_ It seems, though, that it was not until Paul started preaching among the gentiles did Jesus become known as God. "He seems to be advocating foreign gods", said the Epicurean and Stoic philosophers about Paul (Acts 17:18). _ And the description of the life of Christ would have met the definition of a god that the Greeks would have understood. For Jesus was described as an immortal being of great moral character who now lives in heaven and has the power to judge the living and the dead. _ Such a person would have required the Greeks to worship him. And so they would have considered Jesus to be a god as they understood the concept. If the things said about Jesus are true, then he certainly is God in the Greek sense of the word.
_ Yet obviously Jesus' human body is not God, since it can only exist in one place at one time. As Jesus himselfsaid, "The Spirit gives life; the flesh counts for nothing" (John 6:63). _ So in what sense can we consider Jesus to be God? What attribute of God is clearly demonstrated to be an attribute of Jesus only? If not his body, then it would have to be an attribute of his Spirit.
_ We think of God as perfectly just and always right. He is always faithful to hold the universe together and to make sure that the consequences follow. In human terms we see this as God having a will or intention to do what is right. _ He has a firm determination to uphold the truth of reality. He is devoted to righteousness. He is dedicated to justice. He loves his creation, and he always desires to benefit his people. _ This will and intention are characteristics of what we call his Spirit. It is described as the Holy Spirit because he is devoted only to upholding the truth and doing what's right. This Spirit is the essential nature of God because it is the very thing that motivates all his actions.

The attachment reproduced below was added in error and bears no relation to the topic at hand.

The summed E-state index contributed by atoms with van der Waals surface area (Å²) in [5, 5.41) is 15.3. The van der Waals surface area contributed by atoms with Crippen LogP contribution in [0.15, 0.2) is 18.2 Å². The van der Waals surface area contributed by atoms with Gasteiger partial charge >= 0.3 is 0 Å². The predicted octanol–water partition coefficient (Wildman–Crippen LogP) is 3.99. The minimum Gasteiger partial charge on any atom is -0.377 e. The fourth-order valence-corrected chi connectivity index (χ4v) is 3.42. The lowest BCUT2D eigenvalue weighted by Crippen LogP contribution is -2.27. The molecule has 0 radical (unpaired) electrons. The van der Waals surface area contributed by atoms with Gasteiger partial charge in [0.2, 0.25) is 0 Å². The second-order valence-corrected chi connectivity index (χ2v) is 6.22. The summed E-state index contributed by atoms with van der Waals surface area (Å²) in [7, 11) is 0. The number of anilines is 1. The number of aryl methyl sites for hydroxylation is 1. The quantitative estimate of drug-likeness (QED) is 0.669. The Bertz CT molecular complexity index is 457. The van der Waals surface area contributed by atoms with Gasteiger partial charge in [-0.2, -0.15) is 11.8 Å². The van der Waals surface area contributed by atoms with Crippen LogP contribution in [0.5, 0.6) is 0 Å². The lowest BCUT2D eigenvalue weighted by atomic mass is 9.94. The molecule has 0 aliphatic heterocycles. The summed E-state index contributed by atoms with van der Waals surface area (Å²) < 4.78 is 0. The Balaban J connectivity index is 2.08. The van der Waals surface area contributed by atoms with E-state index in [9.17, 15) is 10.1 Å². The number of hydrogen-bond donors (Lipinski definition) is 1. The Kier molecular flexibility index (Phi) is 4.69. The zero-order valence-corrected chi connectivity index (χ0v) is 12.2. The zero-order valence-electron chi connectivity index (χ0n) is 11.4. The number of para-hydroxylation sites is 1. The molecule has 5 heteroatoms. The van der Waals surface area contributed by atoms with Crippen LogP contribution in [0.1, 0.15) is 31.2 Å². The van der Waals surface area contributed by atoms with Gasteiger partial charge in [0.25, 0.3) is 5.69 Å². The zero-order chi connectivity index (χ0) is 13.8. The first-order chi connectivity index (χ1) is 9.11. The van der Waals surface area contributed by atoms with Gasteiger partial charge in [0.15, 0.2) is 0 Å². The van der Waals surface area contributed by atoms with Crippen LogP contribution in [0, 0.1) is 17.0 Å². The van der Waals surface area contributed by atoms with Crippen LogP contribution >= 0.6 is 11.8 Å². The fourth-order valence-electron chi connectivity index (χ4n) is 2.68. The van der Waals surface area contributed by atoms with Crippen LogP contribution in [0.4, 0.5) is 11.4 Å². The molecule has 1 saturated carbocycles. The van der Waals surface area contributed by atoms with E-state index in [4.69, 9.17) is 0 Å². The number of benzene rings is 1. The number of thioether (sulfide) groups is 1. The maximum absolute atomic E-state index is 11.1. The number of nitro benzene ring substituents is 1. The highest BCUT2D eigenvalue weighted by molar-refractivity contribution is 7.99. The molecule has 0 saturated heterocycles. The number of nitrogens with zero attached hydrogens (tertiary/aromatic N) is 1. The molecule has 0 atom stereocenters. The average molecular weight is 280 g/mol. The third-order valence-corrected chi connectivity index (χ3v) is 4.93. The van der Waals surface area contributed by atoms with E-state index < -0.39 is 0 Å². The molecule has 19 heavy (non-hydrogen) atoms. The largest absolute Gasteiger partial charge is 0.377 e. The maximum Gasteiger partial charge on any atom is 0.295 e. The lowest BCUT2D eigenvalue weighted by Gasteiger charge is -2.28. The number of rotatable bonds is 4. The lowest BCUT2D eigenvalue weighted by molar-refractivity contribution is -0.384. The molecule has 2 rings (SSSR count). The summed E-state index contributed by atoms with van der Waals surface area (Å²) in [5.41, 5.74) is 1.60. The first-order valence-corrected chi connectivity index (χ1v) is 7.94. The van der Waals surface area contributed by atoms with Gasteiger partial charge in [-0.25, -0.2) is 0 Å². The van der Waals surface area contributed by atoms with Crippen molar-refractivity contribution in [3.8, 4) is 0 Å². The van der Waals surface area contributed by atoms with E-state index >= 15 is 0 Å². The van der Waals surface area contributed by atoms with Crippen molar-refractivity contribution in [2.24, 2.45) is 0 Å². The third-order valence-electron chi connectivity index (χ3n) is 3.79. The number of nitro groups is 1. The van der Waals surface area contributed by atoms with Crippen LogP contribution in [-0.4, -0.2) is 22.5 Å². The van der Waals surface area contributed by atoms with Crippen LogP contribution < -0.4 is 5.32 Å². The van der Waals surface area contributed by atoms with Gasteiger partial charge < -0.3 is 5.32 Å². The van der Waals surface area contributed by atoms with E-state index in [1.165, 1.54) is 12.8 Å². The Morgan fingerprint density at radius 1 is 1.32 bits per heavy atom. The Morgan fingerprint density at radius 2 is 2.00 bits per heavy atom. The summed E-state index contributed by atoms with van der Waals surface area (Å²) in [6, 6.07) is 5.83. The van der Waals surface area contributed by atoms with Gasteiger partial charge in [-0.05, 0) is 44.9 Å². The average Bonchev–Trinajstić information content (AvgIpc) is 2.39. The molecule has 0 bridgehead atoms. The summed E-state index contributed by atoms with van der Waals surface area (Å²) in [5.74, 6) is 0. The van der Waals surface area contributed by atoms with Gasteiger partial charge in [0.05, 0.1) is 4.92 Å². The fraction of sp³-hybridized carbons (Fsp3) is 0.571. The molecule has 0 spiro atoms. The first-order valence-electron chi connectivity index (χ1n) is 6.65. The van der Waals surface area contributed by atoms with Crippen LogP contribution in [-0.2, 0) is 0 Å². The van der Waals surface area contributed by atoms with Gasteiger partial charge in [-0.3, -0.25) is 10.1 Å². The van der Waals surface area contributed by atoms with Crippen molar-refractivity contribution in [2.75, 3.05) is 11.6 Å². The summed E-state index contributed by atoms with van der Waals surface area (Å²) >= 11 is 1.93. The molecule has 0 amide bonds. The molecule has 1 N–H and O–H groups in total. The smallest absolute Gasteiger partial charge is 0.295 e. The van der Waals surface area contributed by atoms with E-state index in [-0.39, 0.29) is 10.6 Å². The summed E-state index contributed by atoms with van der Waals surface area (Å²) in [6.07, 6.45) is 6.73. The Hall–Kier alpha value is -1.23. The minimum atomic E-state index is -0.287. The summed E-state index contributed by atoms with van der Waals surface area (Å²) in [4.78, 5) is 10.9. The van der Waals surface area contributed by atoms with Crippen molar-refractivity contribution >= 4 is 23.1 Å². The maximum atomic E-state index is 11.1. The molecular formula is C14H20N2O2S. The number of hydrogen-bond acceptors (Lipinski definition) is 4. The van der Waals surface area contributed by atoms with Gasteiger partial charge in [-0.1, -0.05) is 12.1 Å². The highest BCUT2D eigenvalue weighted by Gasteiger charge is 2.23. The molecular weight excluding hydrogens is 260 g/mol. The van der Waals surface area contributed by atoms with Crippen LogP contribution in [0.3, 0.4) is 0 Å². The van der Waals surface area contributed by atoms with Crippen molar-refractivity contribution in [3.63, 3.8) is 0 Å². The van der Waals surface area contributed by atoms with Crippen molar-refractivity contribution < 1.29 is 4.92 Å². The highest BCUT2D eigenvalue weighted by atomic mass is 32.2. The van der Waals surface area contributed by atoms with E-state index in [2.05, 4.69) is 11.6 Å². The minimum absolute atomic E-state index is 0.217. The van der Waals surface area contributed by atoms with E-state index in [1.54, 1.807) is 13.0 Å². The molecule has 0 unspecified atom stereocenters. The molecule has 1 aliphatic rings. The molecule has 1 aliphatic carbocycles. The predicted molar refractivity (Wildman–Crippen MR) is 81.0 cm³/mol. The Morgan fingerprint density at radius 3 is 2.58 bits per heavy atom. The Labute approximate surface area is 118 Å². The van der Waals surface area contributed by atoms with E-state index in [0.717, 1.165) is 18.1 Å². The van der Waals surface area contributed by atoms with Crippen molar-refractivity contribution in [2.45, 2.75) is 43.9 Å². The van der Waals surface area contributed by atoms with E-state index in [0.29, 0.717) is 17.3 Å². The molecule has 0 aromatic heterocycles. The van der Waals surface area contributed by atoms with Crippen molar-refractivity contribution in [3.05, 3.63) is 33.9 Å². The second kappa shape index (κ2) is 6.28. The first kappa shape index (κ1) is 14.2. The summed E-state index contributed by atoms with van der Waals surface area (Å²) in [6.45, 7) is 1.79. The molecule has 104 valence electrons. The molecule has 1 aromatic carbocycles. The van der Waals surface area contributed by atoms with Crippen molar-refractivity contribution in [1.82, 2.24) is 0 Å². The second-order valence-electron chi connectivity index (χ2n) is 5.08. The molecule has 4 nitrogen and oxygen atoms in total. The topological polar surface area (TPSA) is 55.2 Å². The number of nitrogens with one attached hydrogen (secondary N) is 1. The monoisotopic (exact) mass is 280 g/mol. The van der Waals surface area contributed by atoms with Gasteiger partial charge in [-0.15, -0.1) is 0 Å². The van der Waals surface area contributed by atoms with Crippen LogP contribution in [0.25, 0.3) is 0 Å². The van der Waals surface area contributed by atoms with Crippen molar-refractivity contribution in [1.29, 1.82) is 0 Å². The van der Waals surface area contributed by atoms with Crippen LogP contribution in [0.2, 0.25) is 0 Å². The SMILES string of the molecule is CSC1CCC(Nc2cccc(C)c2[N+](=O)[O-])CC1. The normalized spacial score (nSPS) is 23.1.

_ And yet we can see this same Spirit in Jesus, motivating his efforts in the world. For Scripture tells us that Jesus did marvelous deeds of righteousness, healing the sick, raising the dead, and speaking the truth of eternal life. _ And he continued his efforts even in spite of rejection and threats from the authorities of his day. Scripture tells us that he was even willing to die on a Roman cross if it meant that he could continue to do these great works of compassion to encourage our faith. _ See for example, Mark 1:33-34, Matthew 15:29-31, Luke 13:31-32, and Matthew 16:21. So it seems obvious that Jesus is motivated by the Spirit of God. For he was completely devoted to upholding the truth. _ He was sincere in his commitment to do what is right. His love for righteousness was completely faithful to the end. His life represents complete devotion to the love of God.